Essays on Economic Behaviour: HIV/AIDS, Schooling, and Inequality

University dissertation from University of Gothenburg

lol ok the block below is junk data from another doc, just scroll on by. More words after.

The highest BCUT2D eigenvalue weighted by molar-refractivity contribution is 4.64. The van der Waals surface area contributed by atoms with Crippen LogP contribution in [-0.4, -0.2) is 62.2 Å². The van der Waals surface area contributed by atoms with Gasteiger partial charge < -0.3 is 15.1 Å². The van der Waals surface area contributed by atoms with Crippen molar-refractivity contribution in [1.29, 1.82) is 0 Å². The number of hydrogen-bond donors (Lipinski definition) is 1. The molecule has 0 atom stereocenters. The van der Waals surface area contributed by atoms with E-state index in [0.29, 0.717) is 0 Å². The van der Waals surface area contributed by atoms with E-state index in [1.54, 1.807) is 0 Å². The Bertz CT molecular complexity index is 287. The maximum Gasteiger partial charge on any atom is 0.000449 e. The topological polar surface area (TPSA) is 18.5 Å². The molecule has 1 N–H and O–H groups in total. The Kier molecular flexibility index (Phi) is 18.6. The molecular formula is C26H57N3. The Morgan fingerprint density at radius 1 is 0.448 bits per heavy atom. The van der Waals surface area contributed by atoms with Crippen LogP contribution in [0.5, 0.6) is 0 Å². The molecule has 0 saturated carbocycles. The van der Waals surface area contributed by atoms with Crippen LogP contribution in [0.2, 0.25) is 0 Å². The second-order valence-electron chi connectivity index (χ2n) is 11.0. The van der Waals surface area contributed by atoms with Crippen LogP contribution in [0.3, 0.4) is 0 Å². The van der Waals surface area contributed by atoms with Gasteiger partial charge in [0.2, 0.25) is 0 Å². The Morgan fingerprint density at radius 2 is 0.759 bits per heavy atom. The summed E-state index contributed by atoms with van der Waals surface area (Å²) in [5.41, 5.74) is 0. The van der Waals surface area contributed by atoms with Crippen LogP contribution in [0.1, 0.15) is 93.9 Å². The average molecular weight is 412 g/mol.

Abstract: Paper 1: Economic Inequality and HIV in Malawi To analyze if the spread of HIV is related to economic inequality we estimate multilevel models of the individual probability of HIV infection among young Malawian women. We find a positive association between HIV infection and inequality at both the neighbourhood and district levels, but no effect of individual poverty. We also find that the HIV-inequality relationship is related to risky sex, gender violence, and return migration, though no variable completely replaces economic inequality as a predictor of HIV infections. The HIV-inequality relationship does not seem to be related to bad health, gender gaps in education or women’s market work. Paper 2: Uncovering the Impact of the HIV Epidemic on Fertility in Sub-Saharan Africa: the Case of Malawi We evaluate the impact of the HIV/AIDS epidemic on the reproductive behaviour for all women in Malawi, HIV-negative and HIV-positive alike, allowing for heterogeneous response depending on age and prior number of births. HIV/AIDS increases the probability that a young woman gives birth to her first child, while it decreases the probability to give birth of older women and of women who have already given birth. The resulting change in the distribution of fertility across age groups is likely to be more demographically and economically important than changes in the total number of children a woman gives birth to. Paper 3: HIV/AIDS, Mortality and Fertility: Evidence from Malawi This paper studies the effect of HIV/AIDS on actual and desired fertility in rural Malawi, using the 2004 Demographic and Health Survey. The focus is on HIV-negative women and men, and behavioral responses in the general population. To avoid feedback effects, lagged prime-age mortality is used as a proxy for HIV/AIDS, and to control for time-invariant factors influencing both fertility and prime-age mortality, pre-HIV district fertility is used. We find a positive behavioral fertility response to mortality increases. Moreover, actual fertility responds positively to male mortality but negatively to female mortality, while women’s and men’s desired fertility respond negatively to mortality. These findings are consistent with an insurance and old-age security motive for having children among rural Malawian women. When a woman risks death before her children grow up, the value of children is low, and when the risk of husband’s death is high, the value of children is high. We also find that the positive fertility response is limited to younger women, with no discernable age-pattern in desired fertility effects. Possible reasons are early marriage to reduce risk of HIV-infections and having babies early to reduce the risk of giving birth to HIV-infected babies. Paper 4: Does a Diversification Motive Influence Children’s School Entry in the Ethiopian Highlands? Household-level diversification of human capital investments is investigated. A simple model is developed, followed by an empirical analysis using 2000-2007 data from the rural Amhara region of Ethiopia. Diversification would imply negative siblings’ dependency and be more important in more risk-averse households. Hence it is investigated if older siblings’ literacy has a more negative (smaller if positive) impact on younger siblings’ school entry in more risk-averse households. Results suggest diversification across brothers, but are not statistically strong, and with forces creating positive sibling dependency dominating over diversification. Paper 5: The Effect of Older Siblings’ Literacy on School-Entry and Primary School Progress in the Ethiopian Highlands The effects of older sisters’ and brothers’ literacy on the annual school entry and primary school grade progress probabilities of boys and girls are estimated using within-household variation. Older siblings’ literacy has positive effects, especially for same-sex siblings. The literacy of older sisters appears to be more beneficial than that of older brothers, not least since it has positive effects on school entry among both boys and girls, and since it has positive effects also when the sister has left the household. There are positive effects both from literate older siblings who left school and from literate older siblings who are still in school. This suggests that within-household education spillovers, rather than time-varying credit constraints, explain the positive sibling-dependency, since with credit constraints children in school would compete over scarce resources. The positive effects on school progress are limited to same-sex siblings who are still present in the household, suggesting every-day interactions to be important. Paper 6: Preferences for Redistribution—A country Comparison of Fairness Judgements This paper seeks to explain within- and between-country variation in redistributive preferences in terms of self-interest concerns and an input-based concept of fairness, which we examine by looking at the effects of beliefs regarding the causes of income differences. Results of estimations based on data for 25 countries indicate that both factors are indeed important determinants of redistribution support, in line with hypothesised patterns. We find that while differences in beliefs on what causes income differences seem to be important for explaining within-country variation in redistributive preferences, they do little to explain between-country differences. Differences in the effects of holding certain beliefs, however, are important for explaining between-country variation in redistributive preferences, suggesting considerable heterogeneity across societies in what is considered as fair.

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